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Related to sentimentalization: took over, misattributed


v. sen·ti·men·tal·ized, sen·ti·men·tal·iz·ing, sen·ti·men·tal·iz·es
To imbue or regard with sentiment; be sentimental about.
To behave in a sentimental manner.

sen′ti·men′tal·i·za′tion (-ĭ-zā′shən) n.
ThesaurusAntonymsRelated WordsSynonymsLegend:
Noun1.sentimentalization - the act of indulging in sentiment
idealization, glorification, idealisation - a portrayal of something as ideal; "the idealization of rural life was very misleading"
References in periodicals archive ?
75) This erasure of guilty adults who exploit young criminals' hunger and poverty is a telling silence; including them would have heightened the sentimentalization of Jack as a poor boy living a difficult life on the streets, and so strengthened Defoe's reformist cause of charity schools.
While much of antebellum sentimentalism held a "preoccupation with death," this particular sketch offers a humorous take on such obsessions, which were still "under the influence of grim Puritan ideas of death" (42), and Hawthorne [repeatedly illustrates] the era's sentimentalization and domestication of death" (38).
During the nineteenth century, however, broadsheet and street ballads were subjected to a regime of sexual sanitation and sentimentalization.
An example of the latter can be traced in the essay The long arm of the small town: here, Lewis describes the life of the boys who lived in such a place as the American small town, but in Schorer's (1961: 8) view this description implied a "sad sentimentalization of the life of the boy who left it, who made it famous, and who never left it.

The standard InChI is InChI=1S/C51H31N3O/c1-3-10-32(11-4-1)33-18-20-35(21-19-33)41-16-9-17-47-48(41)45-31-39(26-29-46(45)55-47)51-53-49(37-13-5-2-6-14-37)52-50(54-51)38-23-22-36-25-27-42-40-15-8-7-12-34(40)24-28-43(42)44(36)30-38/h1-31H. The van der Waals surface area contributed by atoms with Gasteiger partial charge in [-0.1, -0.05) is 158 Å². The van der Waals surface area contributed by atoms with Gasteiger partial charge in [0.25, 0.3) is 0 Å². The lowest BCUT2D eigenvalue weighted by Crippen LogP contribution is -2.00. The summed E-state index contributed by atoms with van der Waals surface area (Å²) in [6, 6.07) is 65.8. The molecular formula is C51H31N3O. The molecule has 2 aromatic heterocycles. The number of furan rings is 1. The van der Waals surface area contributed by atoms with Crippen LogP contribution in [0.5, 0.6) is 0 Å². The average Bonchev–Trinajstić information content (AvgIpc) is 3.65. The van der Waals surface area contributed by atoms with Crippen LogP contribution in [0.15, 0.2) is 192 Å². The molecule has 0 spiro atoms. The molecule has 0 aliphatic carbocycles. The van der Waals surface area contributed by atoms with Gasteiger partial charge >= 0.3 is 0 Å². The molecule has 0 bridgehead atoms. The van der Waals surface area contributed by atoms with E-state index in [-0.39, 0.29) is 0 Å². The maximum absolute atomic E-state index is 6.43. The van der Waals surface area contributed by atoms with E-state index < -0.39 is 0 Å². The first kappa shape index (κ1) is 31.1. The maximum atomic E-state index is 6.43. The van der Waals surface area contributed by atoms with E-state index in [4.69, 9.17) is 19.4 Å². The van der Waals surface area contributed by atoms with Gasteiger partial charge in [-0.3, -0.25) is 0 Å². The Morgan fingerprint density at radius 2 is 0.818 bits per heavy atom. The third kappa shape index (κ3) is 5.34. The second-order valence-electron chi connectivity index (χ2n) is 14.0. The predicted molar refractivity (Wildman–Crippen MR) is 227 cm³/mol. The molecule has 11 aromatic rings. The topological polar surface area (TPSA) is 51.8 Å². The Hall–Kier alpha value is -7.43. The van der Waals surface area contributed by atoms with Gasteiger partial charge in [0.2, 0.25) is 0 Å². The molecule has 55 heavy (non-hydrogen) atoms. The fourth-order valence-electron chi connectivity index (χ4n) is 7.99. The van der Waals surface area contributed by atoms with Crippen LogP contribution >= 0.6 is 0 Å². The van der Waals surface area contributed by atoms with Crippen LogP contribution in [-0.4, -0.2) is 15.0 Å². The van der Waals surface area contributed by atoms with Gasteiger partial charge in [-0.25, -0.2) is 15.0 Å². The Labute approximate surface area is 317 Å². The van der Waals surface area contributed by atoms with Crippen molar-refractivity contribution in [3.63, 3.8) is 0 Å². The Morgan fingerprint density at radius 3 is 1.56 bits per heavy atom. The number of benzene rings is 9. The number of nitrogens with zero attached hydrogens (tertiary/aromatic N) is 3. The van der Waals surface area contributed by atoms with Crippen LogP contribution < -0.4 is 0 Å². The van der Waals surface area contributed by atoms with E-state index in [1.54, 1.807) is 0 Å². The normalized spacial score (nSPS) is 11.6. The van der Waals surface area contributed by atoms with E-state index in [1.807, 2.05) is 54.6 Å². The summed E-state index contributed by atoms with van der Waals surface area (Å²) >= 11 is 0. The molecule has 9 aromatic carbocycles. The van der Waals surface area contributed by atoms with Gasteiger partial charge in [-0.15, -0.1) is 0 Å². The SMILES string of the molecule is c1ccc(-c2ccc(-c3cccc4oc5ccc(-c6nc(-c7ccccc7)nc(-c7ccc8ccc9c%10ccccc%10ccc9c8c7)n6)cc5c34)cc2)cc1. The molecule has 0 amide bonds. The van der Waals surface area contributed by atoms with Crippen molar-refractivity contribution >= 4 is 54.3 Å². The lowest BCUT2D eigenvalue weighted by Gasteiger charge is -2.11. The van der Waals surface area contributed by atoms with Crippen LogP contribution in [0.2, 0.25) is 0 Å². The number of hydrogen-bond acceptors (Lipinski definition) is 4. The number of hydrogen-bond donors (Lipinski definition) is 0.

sentiment, including the traditional sentimentalization of women and
which involves our society's recuperation and sentimentalization of a moment in its own history of four hundred or so years ago.
She explores the "unhappy effects of happiness" (2) when she considers "feminist critiques of figure of 'the happy housewife,' black critiques of the myth of 'the happy slave,' and queer critiques of the sentimentalization of heterosexuality as 'domestic bliss'" (2): happiness can be used to oppress individuals and to enforce social norms.
Stanford, writing in the wake of the civil-rights movement and the counterculture's interest in folk revival and songs of political protest, complicates Fiedler's notion of "unspoken" or naive sentimentalization of interracial bonding, in his self-conscious conflation of Francis's white body with that of his black beloved: "we are / one person getting up and going outside naked as a blue jay rolling our bellies / at the moon.
This passage effectively precludes sentimentalization of this community twice: first, rejecting the pastoral by emphasizing the difficulty and unpleasantness of the labor required to live there, and second, refusing romanticization of the community by reminding the audience of the violence wrought by the central characters.
Such guides focus on ethical, developmental, and narrative issues, such as age appropriateness, problems of upbeat happy endings, sentimentalization, and platitudinal messages.
In Joan Didion's famous description of New York's "insistent sentimentalization of experience," she claimed it involved a century-old "distortion and flattening of character and the reduction of events to narrative.
Rousseau's radical views on education are important here, but no more so than the sentimentalization of children--something characteristic of the culture of Sensibility--and a form of neostoicism visible in Mackenzie and Montengon.